The move from cash to accruals accounting by many governments is viewed as an aspect of an ongoing New Public Management agenda designed to achieve a more business-like and performance-focused public sector. Proponents argue that accruals accounting provides more appropriate information for decision makers and ultimately leads to a more efficient and effective public sector. The transition from cash to accruals accounting for UK central government departments was announced in the early 1990s and was embedded within approximately ten years. At that time there were clear indications that analogous changes, following a similar timeline, would occur in the Republic of Ireland (RoI). In reality, the changes were significantly less extensive. Utilising document analysis and interviews with key actors, this paper considers why a functioning accruals system was established in the UK whereas in the RoI the change to accruals accounting was a ‘road not taken’.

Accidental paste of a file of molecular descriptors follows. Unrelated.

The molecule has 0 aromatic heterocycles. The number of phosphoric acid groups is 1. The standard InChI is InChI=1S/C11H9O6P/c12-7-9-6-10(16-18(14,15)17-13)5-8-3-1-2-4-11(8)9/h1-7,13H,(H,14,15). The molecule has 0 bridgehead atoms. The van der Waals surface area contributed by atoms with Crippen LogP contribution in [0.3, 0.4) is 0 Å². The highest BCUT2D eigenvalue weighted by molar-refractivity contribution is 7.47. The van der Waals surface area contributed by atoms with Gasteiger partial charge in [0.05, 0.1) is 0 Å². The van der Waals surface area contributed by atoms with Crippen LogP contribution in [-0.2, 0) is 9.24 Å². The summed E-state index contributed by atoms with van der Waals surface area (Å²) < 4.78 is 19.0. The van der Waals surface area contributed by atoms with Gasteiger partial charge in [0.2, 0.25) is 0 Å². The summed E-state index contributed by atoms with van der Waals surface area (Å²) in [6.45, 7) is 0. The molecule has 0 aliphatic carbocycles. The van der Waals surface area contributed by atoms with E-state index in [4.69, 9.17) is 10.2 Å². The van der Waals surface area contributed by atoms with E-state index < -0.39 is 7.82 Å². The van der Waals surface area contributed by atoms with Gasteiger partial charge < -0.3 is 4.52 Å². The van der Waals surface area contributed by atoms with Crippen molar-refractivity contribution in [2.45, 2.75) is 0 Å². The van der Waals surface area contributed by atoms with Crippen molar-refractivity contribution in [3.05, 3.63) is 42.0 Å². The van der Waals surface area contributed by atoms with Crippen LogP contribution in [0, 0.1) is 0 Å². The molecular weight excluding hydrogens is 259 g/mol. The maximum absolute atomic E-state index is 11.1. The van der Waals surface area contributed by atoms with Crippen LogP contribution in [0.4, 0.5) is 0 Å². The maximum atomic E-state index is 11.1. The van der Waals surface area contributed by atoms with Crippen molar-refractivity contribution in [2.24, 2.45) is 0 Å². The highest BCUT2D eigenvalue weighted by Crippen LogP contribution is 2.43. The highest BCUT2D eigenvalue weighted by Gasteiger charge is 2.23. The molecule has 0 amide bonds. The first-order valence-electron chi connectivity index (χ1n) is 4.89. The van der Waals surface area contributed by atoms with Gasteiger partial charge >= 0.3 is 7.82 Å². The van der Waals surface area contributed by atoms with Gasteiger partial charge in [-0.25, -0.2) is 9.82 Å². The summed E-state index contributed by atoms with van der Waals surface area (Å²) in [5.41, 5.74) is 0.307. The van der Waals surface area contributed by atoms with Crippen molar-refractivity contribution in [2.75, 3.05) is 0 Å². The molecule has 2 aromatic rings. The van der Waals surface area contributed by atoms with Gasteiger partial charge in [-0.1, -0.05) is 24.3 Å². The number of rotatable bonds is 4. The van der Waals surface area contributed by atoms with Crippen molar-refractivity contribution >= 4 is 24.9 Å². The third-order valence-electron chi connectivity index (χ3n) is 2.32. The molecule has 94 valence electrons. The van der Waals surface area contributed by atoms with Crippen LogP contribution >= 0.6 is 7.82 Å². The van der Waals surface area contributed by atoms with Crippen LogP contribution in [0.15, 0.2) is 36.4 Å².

ASJC Scopus subject areas
- Information Systems and Management